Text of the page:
Subscribe for 33¢ / day
Mountain View Elementary

Parents pick up children in October at Mountain View Elementary in Mills. The school is one of four slated to be closed by the Natrona County School District in June.

A judge dismissed Mills’ lawsuit against the Natrona County School District on Monday, concluding that the town had not shown it would suffer any harm from the imminent closure of Mountain View Elementary.

Less than 20 minutes after attorneys for the town and the district argued over whether Mills had standing to sue, Judge Daniel Forgey said the town had not “established it has a genuine right or interest” to do so.

Mills filed the suit in January, three months after the district’s school board voted to close Mountain View. The board cited looming budget cuts and falling enrollment at the elementary, which is the last school in the Mills area. The town’s council opposed the move, passing a resolution condemning it before the school board voted on Oct. 23.

Patrick Holscher, the town’s attorney, declined to comment after the proceedings. He said it was too early to tell if he would appeal Forgey’s decision. Jim Bell, the district’s private attorney, also declined to comment other than to say he thought the court’s ruling was appropriate.

The hearing centered on whether the town was able to stand in for its residents and file the suit against the district. Bell argued that it didn’t and cited a number of cases that showed governmental entities couldn’t do so.

“It’s clear that Mills has no tangible interest in this case, other than representing its residents,” he said.

Holscher responded that there was no direct case law that addressed a school district being sued by a municipality like this. He also noted that it was early in the case and that the judge should allow it to continue and develop.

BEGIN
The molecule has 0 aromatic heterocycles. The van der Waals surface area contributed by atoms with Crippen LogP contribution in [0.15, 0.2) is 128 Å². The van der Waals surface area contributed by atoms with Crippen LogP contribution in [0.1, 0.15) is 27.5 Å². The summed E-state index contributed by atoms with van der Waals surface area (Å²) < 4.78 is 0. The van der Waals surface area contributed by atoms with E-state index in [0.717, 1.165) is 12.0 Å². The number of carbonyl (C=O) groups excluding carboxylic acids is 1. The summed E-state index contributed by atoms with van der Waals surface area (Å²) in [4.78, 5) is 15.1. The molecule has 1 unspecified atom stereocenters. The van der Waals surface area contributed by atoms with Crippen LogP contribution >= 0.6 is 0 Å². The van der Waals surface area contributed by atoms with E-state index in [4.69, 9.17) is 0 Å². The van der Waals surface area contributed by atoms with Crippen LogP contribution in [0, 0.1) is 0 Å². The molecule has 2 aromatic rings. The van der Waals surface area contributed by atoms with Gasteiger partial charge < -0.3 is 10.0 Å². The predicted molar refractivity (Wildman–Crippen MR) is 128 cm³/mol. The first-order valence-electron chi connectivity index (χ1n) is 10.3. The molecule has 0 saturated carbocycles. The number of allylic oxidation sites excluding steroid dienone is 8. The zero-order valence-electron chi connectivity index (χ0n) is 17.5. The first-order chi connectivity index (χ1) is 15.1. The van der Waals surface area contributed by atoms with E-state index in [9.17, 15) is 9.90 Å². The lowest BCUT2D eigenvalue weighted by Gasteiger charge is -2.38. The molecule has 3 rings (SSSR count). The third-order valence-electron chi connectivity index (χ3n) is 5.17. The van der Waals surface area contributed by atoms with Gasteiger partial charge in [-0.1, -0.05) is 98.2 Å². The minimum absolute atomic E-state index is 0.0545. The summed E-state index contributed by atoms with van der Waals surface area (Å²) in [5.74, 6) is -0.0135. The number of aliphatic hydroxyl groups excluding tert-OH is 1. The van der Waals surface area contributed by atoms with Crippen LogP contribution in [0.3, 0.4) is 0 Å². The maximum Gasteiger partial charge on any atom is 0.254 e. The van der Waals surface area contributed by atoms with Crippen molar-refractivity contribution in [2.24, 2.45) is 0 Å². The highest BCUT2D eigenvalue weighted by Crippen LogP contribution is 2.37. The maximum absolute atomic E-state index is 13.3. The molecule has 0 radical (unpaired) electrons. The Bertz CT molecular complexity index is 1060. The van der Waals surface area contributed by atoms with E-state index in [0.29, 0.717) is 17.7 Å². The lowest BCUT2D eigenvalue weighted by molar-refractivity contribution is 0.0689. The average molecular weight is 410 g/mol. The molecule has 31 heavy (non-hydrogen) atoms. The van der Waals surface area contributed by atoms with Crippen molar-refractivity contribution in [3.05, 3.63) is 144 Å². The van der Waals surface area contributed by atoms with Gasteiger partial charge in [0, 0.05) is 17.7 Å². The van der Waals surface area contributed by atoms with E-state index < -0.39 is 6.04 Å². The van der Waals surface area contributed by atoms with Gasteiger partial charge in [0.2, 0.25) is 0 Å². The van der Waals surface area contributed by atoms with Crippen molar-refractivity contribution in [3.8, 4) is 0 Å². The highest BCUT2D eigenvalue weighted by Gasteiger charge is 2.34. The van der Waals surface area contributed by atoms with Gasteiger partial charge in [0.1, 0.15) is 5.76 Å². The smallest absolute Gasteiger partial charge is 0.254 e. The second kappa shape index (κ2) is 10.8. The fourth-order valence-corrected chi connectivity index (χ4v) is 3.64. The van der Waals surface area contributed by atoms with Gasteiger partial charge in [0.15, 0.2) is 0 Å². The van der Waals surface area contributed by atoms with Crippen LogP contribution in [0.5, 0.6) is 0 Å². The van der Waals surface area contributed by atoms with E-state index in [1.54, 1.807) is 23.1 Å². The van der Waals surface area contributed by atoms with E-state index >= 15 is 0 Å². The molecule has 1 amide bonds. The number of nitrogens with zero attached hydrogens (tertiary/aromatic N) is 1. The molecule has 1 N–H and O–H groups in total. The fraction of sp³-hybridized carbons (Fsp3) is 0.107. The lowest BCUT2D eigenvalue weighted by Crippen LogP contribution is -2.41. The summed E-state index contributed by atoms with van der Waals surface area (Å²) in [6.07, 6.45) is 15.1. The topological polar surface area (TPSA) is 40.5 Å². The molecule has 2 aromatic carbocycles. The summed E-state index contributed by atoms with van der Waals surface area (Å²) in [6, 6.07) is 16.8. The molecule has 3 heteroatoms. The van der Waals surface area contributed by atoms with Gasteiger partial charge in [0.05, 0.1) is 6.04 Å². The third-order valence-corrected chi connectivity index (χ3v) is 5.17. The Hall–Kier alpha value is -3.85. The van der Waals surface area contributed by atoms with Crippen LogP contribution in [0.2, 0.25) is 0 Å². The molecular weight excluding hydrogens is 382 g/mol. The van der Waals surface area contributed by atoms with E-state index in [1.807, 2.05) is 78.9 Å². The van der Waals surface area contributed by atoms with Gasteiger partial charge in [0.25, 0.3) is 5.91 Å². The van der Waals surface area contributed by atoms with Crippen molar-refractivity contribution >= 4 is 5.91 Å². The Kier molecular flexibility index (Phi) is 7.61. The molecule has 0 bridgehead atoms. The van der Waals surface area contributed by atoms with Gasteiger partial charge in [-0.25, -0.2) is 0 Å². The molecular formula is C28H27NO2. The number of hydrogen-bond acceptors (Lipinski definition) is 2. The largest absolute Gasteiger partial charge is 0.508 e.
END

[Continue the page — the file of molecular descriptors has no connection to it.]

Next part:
Forgey questioned Holscher, both about how Mills felt it was able to represent its residents and about how he, as a representative of the legal system, could remedy what he suggested was a political disagreement.

He reiterated both of those concerns when he handed down his judgment.

Last month, Holscher and town officials had started the process of making the lawsuit a class action case. Officials had collected signatures from residents who wanted to sue the district. But the dismissal of the town’s suit kills that move for now, Forgey said.

The meeting was attended by several Mills officials, including Mayor Seth Coleman, who sat with Holscher in front of the judge. School board members Kevin Christopherson and Debbie McCullar were also both in attendance.

The town alleged that the closure of Mountain View was unlawful for a number of reasons, including that it unfairly targeted low-income students and that it failed to meet statutory requirements for school facilities. For instance, districts seeking to abandon schools must hold a public hearing — something the district did not do prior to its vote.

The lack of a hearing has long been a complaint of Mills officials. The district has said it took ample public comment, including at two regularly scheduled meetings. But neither meeting had a period explicitly set aside to discuss the closure of Mountain View or other district buildings that are set to be shuttered.

Last month, the board finally held that hearing. Superintendent Steve Hopkins said at the time that it had nothing to do with the lawsuit and that the district was simply complying with statute.

Holscher and Coleman both rejected that. Holscher reiterated that during the hearing Monday. He claimed the district was only beginning to comply with state statute now that Mills had filed a lawsuit.

In any case, Forgey’s decision ends — at least for now — an increasingly contentious disagreement between the district and Mills. The argument reached a fever pitch last month when Coleman publicly accused Christopherson of attempting to “bribe” the town. He said Christopherson, who was the board chairman until earlier this year, had sent him an email proposing a deal: If the town bought Mills Elementary — which closed in June — the district would set aside the funds from the purchase to reopen Mountain View, should enrollment and funding begin to climb again in the future.

Christopherson has acknowledged sending the email but says it wasn’t a bribe. He said it was his attempt to find a solution to the disagreement between the town and district.

Follow education reporter Seth Klamann on Twitter @SethKlamann


Education and Health Reporter

Seth Klamann joined the Star-Tribune in 2016 and covers education and health. A 2015 graduate of the University of Missouri and proud Kansas City native, Seth worked for newspapers in Milwaukee and Omaha before coming to Casper.

Load comments